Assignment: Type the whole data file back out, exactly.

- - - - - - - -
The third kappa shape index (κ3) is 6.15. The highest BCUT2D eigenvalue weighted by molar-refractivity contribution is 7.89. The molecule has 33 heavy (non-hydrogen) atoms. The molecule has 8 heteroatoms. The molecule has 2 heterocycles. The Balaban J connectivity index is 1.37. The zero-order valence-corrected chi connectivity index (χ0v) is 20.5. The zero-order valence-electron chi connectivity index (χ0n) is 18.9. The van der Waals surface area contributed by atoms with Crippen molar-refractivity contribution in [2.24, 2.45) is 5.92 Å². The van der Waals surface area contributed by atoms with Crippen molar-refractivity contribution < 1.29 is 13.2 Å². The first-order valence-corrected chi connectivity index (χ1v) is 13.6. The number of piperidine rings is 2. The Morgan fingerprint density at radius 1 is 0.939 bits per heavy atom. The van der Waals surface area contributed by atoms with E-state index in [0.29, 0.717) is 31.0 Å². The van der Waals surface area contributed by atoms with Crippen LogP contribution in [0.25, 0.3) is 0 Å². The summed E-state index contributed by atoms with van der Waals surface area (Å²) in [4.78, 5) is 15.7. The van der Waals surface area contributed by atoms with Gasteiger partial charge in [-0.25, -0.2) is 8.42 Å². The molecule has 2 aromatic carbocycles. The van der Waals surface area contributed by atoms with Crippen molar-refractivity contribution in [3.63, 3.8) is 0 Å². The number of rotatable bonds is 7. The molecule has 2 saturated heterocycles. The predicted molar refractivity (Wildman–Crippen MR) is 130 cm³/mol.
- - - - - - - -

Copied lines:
The third kappa shape index (κ3) is 6.15. The highest BCUT2D eigenvalue weighted by molar-refractivity contribution is 7.89. The molecule has 33 heavy (non-hydrogen) atoms. The molecule has 8 heteroatoms. The molecule has 2 heterocycles. The Balaban J connectivity index is 1.37. The zero-order valence-corrected chi connectivity index (χ0v) is 20.5. The zero-order valence-electron chi connectivity index (χ0n) is 18.9. The van der Waals surface area contributed by atoms with Crippen molar-refractivity contribution in [2.24, 2.45) is 5.92 Å². The van der Waals surface area contributed by atoms with Crippen molar-refractivity contribution < 1.29 is 13.2 Å². The first-order valence-corrected chi connectivity index (χ1v) is 13.6. The number of piperidine rings is 2. The Morgan fingerprint density at radius 1 is 0.939 bits per heavy atom. The van der Waals surface area contributed by atoms with E-state index in [0.29, 0.717) is 31.0 Å². The van der Waals surface area contributed by atoms with Crippen LogP contribution in [0.25, 0.3) is 0 Å². The summed E-state index contributed by atoms with van der Waals surface area (Å²) in [4.78, 5) is 15.7. The van der Waals surface area contributed by atoms with Gasteiger partial charge in [-0.25, -0.2) is 8.42 Å². The molecule has 2 aromatic carbocycles. The van der Waals surface area contributed by atoms with Crippen molar-refractivity contribution in [3.63, 3.8) is 0 Å². The number of rotatable bonds is 7. The molecule has 2 saturated heterocycles. The predicted molar refractivity (Wildman–Crippen MR) is 130 cm³/mol.